Integrative Variation Analysis Reveals that a Complex Genotype May Specify Phenotype in Siblings with Syndromic Autism Spectrum Disorder.

Research paper by Viviane Neri de Souza VN Reis, João Paulo JP Kitajima, Ana Carolina AC Tahira, Ana Cecília AC Feio-Dos-Santos, Rodrigo Ambrósio RA Fock, Bianca Cristina Garcia BC Lisboa, Sérgio Nery SN Simões, Ana C V AC Krepischi, Carla C Rosenberg, Naila Cristina NC Lourenço, Maria Rita MR Passos-Bueno, Helena H Brentani

Indexed on: 25 Jan '17Published on: 25 Jan '17Published in: PloS one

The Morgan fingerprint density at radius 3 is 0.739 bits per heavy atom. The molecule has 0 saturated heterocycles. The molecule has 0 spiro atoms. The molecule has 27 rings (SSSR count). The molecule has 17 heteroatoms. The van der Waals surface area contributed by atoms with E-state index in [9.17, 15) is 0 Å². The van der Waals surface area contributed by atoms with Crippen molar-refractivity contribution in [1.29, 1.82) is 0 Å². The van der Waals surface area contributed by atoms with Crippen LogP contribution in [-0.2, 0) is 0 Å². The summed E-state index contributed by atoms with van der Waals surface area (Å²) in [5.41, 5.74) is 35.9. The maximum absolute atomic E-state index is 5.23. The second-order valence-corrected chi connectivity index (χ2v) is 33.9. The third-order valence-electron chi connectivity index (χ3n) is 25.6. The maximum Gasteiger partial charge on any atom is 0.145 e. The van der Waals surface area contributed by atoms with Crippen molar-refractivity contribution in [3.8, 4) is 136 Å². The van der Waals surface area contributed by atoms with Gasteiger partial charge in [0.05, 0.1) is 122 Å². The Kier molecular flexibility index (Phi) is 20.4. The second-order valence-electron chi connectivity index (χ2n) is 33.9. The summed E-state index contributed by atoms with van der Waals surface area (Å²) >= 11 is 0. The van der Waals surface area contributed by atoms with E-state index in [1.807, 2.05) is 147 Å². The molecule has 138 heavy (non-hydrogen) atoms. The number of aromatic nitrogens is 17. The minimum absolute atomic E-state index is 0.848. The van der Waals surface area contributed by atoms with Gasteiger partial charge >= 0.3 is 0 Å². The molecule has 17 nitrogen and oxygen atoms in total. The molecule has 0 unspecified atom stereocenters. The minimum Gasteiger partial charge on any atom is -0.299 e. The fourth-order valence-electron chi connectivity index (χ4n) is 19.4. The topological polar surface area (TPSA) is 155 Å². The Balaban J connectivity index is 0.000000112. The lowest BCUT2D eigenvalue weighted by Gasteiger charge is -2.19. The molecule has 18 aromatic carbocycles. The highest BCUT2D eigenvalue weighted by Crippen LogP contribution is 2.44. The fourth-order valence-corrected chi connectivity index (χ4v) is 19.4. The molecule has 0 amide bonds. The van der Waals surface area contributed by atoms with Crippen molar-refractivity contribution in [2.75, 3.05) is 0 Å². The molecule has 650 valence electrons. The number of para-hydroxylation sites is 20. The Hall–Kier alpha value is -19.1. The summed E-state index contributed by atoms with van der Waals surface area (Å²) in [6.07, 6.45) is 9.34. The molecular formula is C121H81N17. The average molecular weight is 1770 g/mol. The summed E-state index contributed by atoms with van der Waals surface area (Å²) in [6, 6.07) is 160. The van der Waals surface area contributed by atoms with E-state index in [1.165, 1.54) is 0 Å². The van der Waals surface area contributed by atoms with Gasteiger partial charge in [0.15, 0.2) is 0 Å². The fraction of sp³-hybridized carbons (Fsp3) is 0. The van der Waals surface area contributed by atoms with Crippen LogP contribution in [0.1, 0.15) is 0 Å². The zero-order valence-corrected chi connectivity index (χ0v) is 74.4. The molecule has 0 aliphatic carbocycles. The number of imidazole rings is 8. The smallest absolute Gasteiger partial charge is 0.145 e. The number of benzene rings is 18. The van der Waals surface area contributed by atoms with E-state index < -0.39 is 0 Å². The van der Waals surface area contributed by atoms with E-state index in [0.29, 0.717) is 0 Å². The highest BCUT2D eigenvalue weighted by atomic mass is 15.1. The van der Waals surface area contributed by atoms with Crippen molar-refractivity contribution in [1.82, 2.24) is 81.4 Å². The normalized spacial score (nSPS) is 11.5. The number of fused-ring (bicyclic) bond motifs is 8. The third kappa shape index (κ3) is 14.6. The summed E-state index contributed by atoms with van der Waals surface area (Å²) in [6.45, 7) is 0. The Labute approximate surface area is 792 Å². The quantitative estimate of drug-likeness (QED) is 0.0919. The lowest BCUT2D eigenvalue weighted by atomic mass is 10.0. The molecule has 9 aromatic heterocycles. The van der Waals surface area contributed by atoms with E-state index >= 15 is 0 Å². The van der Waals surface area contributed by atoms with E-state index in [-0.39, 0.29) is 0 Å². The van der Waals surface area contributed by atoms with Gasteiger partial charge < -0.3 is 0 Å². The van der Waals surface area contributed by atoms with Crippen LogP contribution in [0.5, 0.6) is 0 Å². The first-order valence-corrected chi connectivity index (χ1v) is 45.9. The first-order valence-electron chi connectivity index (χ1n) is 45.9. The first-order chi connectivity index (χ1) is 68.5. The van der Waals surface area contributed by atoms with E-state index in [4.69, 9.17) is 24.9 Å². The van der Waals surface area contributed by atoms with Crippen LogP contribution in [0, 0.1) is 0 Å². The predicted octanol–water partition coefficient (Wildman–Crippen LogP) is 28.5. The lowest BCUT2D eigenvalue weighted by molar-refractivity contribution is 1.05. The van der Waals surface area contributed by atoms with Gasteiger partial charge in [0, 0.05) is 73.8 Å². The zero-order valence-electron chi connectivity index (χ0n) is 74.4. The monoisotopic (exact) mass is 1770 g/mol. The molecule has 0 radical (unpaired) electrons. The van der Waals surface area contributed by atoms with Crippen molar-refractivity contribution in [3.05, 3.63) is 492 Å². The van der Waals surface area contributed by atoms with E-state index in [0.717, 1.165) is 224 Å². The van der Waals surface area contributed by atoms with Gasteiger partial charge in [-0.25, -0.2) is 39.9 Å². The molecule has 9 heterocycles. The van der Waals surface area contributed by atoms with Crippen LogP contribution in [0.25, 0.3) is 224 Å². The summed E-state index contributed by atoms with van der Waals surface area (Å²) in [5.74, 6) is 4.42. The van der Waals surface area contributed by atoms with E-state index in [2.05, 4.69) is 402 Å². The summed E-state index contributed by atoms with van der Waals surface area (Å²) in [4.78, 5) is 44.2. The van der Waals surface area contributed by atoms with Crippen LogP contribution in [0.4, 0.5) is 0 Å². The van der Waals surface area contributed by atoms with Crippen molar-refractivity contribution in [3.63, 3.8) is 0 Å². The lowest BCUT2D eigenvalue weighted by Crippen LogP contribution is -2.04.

It has been proposed that copy number variations (CNVs) are associated with increased risk of autism spectrum disorder (ASD) and, in conjunction with other genetic changes, contribute to the heterogeneity of ASD phenotypes. Array comparative genomic hybridization (aCGH) and exome sequencing, together with systems genetics and network analyses, are being used as tools for the study of complex disorders of unknown etiology, especially those characterized by significant genetic and phenotypic heterogeneity. Therefore, to characterize the complex genotype-phenotype relationship, we performed aCGH and sequenced the exomes of two affected siblings with ASD symptoms, dysmorphic features, and intellectual disability, searching for de novo CNVs, as well as for de novo and rare inherited point variations-single nucleotide variants (SNVs) or small insertions and deletions (indels)-with probable functional impacts. With aCGH, we identified, in both siblings, a duplication in the 4p16.3 region and a deletion at 8p23.3, inherited by a paternal balanced translocation, t(4, 8) (p16; p23). Exome variant analysis found a total of 316 variants, of which 102 were shared by both siblings, 128 were in the male sibling exome data, and 86 were in the female exome data. Our integrative network analysis showed that the siblings' shared translocation could explain their similar syndromic phenotype, including overgrowth, macrocephaly, and intellectual disability. However, exome data aggregate genes to those already connected from their translocation, which are important to the robustness of the network and contribute to the understanding of the broader spectrum of psychiatric symptoms. This study shows the importance of using an integrative approach to explore genotype-phenotype variability.